Thanks to the genius of Citadel techs and meds, I could see a small screen below my central vision that detailed the analysis of the test. I concentrated on the square, and it leapt into a larger view, showing me streaking assembly code behind the present test and prong numbers it was testing. It gave a light, repeated tone like a stutter and then a low, irate tone that meant that the test was negative; the processor was fine with that process. It began to spin through tests, and I watched the show in the smaller vision window. Minutes passed as I concentrated more and more on it. So far, all up to specs...
My vision exploded, flooded with a green web of tangled purple viens and arteries, streaming from a leering face of immense intelligence, eyes glowing like two drop of liquid emerald. The face was a genetic manipulation of feline and dragon, the smile was one of a human sociopath with the knowledge that he could never get caught or even be proved guilty...
It's tangled web of vessels of data stretched around my vision; I felt my back arch as my mind strained to see the streams of color racing through my reality...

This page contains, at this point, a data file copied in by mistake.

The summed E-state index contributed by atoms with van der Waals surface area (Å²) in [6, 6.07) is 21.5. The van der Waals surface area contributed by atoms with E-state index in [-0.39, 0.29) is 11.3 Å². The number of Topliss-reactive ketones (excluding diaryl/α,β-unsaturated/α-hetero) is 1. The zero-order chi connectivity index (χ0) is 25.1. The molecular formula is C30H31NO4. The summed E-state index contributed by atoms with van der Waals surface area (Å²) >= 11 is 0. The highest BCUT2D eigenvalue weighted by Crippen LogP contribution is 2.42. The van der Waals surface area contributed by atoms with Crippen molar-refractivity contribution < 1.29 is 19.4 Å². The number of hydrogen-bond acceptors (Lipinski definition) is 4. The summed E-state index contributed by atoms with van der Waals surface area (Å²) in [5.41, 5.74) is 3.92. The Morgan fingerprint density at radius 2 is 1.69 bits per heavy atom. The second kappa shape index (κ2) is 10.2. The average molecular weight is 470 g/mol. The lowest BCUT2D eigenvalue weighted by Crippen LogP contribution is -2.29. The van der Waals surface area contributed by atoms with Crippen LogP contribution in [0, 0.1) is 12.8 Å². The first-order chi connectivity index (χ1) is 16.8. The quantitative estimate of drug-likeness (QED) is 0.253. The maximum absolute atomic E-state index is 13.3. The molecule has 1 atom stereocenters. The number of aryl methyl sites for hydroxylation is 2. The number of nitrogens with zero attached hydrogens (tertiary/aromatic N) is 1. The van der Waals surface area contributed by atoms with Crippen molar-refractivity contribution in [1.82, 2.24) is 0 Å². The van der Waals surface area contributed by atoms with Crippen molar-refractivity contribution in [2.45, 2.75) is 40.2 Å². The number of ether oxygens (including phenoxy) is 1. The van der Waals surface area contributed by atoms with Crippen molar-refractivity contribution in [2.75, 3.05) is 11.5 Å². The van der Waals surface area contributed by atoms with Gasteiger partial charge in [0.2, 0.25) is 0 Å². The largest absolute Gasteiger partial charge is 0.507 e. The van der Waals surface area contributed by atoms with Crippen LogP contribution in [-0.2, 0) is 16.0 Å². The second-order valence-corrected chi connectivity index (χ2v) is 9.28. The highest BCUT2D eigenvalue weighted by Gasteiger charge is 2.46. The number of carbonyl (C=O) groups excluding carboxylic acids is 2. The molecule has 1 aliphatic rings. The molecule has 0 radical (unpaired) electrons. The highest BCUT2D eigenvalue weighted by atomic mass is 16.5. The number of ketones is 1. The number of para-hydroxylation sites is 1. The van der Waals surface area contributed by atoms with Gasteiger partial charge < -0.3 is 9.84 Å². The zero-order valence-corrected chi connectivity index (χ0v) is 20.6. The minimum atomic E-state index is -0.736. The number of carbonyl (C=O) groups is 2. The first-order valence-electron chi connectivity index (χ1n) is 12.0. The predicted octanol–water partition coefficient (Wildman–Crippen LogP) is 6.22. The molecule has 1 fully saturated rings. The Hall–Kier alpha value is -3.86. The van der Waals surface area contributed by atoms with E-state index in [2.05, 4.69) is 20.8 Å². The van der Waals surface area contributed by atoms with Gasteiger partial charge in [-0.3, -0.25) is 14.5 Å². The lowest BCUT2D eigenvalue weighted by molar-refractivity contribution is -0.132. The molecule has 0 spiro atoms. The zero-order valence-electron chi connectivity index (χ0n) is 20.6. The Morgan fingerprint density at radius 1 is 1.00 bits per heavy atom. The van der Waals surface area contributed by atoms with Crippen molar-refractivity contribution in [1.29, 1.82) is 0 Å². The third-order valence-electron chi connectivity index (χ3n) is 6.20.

Somehow my hand ripped the lead from the tester and the cluttered room appeared, it's planes and angles sharply defined, like a painting that was almost real, but still a painting. My breathing started again (I hadn't known I stopped), in ragged gasps of defiance. I gripped my temples as I felt a headache roar on in full force. I squeezed hard, trying to force the intrusions from my mind. But it didn't work. It never did.
I felt intensely heavy in my chair, the dirty carpet was like a plane of disease beneath my shoes. I had to get rid of way or another, somehow I had to forget...
"Say man, you goin to bed soon?" Mike yawned from the doorway.
I forced myself back into speaking mode and took my hands from my head.
"Yeah. Just a minute. I wanna set up this tester to run through the night."
"Okay. Lotsa work tomorrow." Mike turned from the doorway and down the hall to his room. "Sorry about the Pyros." His voice had a weak echo effect made by the walls of the hall. It made his voice sound tinny and cheap.
"Yeah." I said quietly, more to myself than anyone in the world.